Interest in outdoor living continues to expand, as homeowners seek to make use of the space they have – both inside and out. Screened porches, outside fireplaces and entertainment areas, and even outdoor kitchens are additions to existing home, and part of the plan for new homes under construction.
When it comes to outdoor kitchens, it usually starts with the grill, but it certainly doesn’t end there. Hybrid grills are available that can be operated by charcoal or gas, and outdoor chefs are adding smokers, roasting pits and even warming drawers to their outdoor kitchen configuration. Cooking isn’t relegated soley to the grill, however. An outside fireplace can easily be transformed into an outside cooking area. Even a fire pit can be used to cook – with skewers or a grill over the open flame.
A fully-functional outdoor kitchen may also include a sink, bar or storage area, as well as durable countertops – including concrete countertops prized for their functionality and durability. Other materials frequently used for countertops include stainless steel, stone and slate. These materials will tolerate outside weather well and clean up easily. When it comes to cabinets, grills, and refrigerators, one thing that is not negotiable – everything has to be waterproofed. there are many wood selections that are resistant to rot – such as redwood. Stainless steel is another good option for outdoor cabinets.
Some families prefer the option of a prefabricated outdoor kitchen which requires very little construction in comparison to custom-built kitchens. Modules can be ordered and delivered complete with countertops and appliances. (These units must be set on a level surface, preferably a concrete slab, and attached to utilities such as electricity, water and gas.) This style of outdoor kitchen is preferred because of fast installation and it can be removed and taken if the family moves.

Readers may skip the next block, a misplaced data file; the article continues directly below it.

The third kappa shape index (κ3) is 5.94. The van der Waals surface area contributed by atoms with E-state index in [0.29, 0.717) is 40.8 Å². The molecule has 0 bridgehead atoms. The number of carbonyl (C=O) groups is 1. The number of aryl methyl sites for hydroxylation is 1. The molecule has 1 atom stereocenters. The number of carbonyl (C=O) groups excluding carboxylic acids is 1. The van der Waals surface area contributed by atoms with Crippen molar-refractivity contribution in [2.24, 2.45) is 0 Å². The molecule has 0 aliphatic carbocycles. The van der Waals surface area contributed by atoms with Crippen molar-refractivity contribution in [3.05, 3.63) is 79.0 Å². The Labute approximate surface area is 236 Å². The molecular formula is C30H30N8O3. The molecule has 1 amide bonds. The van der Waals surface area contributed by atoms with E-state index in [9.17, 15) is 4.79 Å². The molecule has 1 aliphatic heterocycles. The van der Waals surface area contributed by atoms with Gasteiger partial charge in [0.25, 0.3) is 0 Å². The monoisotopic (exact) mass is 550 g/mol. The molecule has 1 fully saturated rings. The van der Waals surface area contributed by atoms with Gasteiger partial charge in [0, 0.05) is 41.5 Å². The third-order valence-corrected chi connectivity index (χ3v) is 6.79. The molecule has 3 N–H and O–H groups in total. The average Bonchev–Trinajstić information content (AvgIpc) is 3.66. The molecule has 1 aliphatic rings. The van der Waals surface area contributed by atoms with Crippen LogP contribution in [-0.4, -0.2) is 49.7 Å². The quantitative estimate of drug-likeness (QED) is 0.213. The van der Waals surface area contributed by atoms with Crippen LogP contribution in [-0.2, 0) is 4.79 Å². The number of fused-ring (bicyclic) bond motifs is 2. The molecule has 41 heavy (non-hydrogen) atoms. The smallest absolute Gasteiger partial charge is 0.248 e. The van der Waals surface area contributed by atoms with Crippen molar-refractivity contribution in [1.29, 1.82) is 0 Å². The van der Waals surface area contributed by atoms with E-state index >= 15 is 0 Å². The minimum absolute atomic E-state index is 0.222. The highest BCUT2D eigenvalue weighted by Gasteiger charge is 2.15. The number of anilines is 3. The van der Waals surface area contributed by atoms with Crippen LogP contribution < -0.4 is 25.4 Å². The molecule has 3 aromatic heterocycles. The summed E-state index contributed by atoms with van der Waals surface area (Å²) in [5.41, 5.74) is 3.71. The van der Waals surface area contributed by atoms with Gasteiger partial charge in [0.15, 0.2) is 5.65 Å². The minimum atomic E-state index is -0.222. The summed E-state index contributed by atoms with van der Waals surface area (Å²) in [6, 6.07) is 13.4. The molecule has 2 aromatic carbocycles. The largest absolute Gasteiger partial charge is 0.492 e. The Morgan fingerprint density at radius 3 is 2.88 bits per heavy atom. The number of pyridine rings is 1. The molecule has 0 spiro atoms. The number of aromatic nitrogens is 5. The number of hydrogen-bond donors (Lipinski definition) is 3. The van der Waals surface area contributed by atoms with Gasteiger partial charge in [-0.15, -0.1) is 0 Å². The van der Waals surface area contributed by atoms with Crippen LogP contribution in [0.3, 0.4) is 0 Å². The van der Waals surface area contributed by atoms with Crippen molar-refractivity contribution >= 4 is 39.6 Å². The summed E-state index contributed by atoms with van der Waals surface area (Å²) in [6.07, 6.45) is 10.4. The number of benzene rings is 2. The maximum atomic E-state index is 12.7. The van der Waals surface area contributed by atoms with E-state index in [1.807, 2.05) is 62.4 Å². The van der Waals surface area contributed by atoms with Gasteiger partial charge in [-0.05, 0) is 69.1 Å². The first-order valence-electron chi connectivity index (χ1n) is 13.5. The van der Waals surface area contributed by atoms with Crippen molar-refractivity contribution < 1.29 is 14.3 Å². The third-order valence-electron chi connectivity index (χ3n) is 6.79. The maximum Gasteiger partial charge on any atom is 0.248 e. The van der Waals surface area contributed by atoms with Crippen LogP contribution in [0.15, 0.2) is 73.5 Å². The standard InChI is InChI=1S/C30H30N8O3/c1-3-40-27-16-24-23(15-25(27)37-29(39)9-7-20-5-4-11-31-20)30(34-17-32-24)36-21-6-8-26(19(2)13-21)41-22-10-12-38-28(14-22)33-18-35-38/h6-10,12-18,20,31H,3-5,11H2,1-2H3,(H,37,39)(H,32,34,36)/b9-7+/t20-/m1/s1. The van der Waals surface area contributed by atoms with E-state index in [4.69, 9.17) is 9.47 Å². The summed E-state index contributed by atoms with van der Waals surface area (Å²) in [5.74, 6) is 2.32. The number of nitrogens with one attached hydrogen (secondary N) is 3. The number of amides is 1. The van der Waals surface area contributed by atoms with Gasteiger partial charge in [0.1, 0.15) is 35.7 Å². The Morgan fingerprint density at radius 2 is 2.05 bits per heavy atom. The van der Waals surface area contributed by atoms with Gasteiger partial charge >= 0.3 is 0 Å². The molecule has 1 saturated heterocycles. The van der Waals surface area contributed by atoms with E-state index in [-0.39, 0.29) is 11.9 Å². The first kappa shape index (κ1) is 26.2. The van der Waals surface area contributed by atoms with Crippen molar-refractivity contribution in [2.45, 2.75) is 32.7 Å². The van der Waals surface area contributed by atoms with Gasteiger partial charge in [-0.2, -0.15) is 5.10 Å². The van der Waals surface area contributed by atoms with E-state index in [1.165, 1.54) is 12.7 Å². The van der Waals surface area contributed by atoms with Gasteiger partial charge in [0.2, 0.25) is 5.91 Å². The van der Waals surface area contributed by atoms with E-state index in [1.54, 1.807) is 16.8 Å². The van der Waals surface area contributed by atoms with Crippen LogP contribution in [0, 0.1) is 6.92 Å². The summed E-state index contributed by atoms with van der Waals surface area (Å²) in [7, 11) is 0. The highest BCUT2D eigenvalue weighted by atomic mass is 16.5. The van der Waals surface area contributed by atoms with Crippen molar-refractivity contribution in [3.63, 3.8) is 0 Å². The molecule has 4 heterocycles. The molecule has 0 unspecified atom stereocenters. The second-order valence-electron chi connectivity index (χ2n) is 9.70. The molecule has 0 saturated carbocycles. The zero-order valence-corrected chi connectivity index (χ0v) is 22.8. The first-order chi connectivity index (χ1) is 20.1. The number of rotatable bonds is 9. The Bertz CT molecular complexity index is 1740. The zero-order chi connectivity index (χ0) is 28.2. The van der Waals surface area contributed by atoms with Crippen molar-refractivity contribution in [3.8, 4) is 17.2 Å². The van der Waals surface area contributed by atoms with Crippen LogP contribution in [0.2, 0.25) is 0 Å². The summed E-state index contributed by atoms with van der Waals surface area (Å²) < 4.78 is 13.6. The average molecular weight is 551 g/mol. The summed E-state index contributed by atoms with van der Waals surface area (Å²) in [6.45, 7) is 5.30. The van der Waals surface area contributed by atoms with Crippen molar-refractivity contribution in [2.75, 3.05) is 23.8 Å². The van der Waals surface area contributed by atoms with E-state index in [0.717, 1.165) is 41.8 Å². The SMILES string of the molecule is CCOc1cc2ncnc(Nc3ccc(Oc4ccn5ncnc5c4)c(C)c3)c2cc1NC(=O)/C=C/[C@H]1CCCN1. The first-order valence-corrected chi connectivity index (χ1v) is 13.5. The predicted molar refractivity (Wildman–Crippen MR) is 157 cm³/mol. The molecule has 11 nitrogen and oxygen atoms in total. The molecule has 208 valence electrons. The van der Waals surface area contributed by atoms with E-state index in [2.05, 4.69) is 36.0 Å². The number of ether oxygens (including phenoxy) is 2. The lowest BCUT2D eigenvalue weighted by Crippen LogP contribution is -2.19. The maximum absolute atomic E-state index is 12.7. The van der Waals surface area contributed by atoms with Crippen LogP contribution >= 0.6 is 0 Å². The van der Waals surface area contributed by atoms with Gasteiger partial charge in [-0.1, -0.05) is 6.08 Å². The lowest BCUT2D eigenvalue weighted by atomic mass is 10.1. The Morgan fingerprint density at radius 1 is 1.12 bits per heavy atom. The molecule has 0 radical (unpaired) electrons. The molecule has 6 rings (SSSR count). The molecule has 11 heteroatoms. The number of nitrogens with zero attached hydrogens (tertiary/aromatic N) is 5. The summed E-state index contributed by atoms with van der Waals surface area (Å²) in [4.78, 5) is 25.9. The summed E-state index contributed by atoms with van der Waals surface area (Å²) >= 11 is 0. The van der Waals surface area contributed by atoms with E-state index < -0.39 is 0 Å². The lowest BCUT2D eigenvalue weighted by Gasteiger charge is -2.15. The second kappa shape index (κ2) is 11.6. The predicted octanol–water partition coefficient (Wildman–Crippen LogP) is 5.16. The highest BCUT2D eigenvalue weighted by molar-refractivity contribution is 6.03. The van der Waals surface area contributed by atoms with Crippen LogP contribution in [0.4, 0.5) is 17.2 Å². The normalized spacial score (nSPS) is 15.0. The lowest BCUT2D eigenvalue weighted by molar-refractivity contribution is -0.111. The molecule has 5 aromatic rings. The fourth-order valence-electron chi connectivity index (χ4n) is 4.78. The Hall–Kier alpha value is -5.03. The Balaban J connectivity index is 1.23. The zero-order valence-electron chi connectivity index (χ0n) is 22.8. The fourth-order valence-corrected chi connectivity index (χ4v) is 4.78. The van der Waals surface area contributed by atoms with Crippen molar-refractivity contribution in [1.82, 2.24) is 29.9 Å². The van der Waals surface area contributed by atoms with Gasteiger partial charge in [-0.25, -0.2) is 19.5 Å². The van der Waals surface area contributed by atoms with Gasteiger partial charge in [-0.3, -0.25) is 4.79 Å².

Homeowners site the desire to enjoy the outdoors and expand their living space as two reasons for utilizing outdoor kitchens. Others suggest that entertaining is easier in a more casual setting. With more attention turned outside, families are also adding garden areas adjacent to their outdoor kitchens. Cooking can then include herbs and ingredients fresh from the garden and picked just steps away.
What are some elements to consider when planning and outdoor garden? Site lines and views are important, and can be adjusted using trees, hedges and shrubbery to add both beauty and privacy.
Another consideration is sun and shade. Natural shade is preferable because ventilation is automatic. If the outdoor kitchen area is placed in a setting which receives afternoon sun, a shade trellis, umbrella or other awning may be added. It also makes sense to locate an outdoor kitchen in close proximity to the indoor kitchen, for ease of food preparation and quick and convenient trips in and out for food and drink and other supplies. The location of gas and electric lines may also play a factor in the location of a grilling center. A water source is also an ideal option when planning an outdoor kitchen, even if it is only from a small, bar-sized sink.
Last but not least, once the food has been cooked, there is still the question of where to sit down to eat. Patio sets and other seating options are endless. A built-in counter area may provide the perfect spot for a casual, comfortable dinner. Patio dining furniture designed to withstand the elements is also available, including tables with slots to allow rain to drain through and benches or chairs with thick, removable cushions and straps to keep them from blowing away.